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RCD's


nzlowie

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3 hours ago, nzlowie said:

 

Hi guys, just getting the sparky in to run a dedicated circuit for my new listening room.... He says all new circuits must have an RCD, do these add any noise or any other issues?

 

Cheers

 

 

Not that I notice.

 

Can you get him to run several dedicated circuits?  (1 for analogue source, 1 for digital source ... and 1 for power amp(s) is ideal, IMO.)  And get him to use 32a wiring in the wall, with 20a MCBs.

 

Andy

 

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5 hours ago, nzlowie said:

 

Hi guys, just getting the sparky in to run a dedicated circuit for my new listening room.... He says all new circuits must have an RCD, do these add any noise or any other issues?

 

Cheers

 

 

They can makes less noise, particularly the noise of someone getting zapped. They’re not expensive, if In the board I’d have them bring it up to code.

 

Thicker wiring does a lot more when you’ve better earthing, so now would be the time to review as much.

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On 19/02/2019 at 2:27 PM, nzlowie said:

 

Hi guys, just getting the sparky in to run a dedicated circuit for my new listening room.... He says all new circuits must have an RCD, do these add any noise or any other issues?

No.

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1 hour ago, Sir Sanders Zingmore said:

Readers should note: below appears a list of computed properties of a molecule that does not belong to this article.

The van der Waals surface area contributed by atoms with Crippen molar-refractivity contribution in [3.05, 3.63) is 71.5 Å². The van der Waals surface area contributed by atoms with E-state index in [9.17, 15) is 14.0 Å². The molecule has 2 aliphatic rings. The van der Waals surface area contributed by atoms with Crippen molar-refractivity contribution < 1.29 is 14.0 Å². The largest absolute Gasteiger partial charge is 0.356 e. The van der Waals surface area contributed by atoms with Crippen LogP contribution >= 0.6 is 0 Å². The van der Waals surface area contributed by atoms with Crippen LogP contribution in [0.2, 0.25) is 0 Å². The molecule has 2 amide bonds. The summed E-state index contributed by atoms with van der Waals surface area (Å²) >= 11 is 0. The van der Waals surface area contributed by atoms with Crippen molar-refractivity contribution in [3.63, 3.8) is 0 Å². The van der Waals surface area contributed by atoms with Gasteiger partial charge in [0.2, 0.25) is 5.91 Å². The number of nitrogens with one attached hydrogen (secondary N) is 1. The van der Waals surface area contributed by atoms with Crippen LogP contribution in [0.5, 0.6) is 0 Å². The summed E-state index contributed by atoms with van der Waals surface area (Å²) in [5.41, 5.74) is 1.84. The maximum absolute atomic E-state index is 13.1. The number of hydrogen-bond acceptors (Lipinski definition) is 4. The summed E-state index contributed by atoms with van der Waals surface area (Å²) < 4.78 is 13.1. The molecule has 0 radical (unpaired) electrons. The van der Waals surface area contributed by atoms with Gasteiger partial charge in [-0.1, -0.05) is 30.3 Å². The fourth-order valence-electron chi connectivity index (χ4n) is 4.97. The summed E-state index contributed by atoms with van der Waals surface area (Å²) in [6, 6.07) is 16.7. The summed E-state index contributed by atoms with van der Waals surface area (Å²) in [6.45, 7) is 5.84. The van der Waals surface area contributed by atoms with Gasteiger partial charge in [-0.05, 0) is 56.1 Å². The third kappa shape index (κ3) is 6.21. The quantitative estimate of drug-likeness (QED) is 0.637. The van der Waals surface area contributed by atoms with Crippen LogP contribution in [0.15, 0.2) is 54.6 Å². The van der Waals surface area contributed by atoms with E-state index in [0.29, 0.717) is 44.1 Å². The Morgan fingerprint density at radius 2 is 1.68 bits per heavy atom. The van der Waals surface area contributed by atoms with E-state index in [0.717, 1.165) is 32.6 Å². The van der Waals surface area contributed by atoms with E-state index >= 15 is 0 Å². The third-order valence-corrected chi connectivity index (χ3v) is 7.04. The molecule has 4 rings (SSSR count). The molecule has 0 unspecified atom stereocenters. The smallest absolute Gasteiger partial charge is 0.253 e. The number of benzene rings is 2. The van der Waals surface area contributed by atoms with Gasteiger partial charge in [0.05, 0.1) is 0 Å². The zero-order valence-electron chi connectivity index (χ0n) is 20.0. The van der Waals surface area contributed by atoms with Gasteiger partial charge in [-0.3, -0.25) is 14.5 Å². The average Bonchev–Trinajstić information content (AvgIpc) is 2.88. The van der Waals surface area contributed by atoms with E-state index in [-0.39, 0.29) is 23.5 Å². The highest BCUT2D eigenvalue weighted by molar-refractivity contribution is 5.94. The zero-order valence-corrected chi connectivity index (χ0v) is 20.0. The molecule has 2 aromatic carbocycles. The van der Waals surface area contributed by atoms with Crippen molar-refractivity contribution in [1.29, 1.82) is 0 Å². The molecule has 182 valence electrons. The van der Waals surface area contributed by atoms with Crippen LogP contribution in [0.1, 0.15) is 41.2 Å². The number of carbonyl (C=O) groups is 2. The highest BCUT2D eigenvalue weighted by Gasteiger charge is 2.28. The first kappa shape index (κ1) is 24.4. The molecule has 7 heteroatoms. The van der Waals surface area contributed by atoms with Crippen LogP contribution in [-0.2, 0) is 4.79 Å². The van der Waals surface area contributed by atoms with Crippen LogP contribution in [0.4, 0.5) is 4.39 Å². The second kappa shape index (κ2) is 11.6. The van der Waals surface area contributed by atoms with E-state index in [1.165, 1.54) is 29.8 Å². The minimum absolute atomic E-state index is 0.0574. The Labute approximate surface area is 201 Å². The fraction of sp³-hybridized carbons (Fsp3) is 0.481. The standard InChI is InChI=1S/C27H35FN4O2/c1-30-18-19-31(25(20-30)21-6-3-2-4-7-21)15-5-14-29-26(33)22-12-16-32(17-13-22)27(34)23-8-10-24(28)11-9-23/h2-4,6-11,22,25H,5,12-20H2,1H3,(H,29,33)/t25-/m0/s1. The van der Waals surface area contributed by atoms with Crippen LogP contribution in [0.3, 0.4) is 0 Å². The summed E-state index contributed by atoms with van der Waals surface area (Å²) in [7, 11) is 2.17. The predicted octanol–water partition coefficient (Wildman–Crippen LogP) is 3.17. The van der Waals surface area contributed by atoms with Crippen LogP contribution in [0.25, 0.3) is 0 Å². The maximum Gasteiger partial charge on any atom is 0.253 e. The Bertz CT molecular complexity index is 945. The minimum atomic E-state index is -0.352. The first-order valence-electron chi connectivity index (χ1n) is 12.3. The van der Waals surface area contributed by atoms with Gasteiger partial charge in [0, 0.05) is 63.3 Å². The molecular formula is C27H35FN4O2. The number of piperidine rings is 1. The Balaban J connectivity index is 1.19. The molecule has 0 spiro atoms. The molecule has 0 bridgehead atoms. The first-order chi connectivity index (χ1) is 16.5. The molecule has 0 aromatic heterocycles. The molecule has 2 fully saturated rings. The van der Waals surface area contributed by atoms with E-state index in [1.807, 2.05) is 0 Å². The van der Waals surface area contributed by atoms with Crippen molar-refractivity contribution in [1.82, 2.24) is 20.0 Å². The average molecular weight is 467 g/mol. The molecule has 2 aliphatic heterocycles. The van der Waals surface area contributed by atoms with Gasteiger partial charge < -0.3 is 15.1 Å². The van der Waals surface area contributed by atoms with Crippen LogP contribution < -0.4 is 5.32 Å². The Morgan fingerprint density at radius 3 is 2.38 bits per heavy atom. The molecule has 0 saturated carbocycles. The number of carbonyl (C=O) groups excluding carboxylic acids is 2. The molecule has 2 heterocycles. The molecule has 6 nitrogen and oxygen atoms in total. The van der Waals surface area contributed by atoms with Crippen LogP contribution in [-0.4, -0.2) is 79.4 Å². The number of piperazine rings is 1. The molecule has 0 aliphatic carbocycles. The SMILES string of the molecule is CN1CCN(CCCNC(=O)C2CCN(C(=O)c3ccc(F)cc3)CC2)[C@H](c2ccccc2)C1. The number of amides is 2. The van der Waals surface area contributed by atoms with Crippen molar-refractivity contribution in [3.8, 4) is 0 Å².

Is there any issue so bad that it’s worth not having them?

 

No. You'll only have problems if there's some weird resistance or conductance on your live/neutral, and that's a far worse problem that they're designed to trip over. 

 

It is also a legal requirement for works to current code. Whilst you may sub some circuits under a RCD/RCBO, at some point you everything is protected by something doing current sensing that's wondering if something's leaking to earth when it shouldn't - so you don't really have a choice in the matter either.

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On 19/02/2019 at 7:11 PM, nzlowie said:

Not enough room on the switch board for too many more circuits. You're saying 32a circuit?

 

Depends what you mean by a 'circuit'!  :)  I'm saying have a 20a MCB in the switchboard ... but use 32a wiring in the wall (to reduce the voltage drop along the wire).  That's called a '20a circuit'.

 

(You can use a thicker wire than what the MCB is rated for ... but you can't use a higher-rated MCB than what the wire can handle.)

 

Andy

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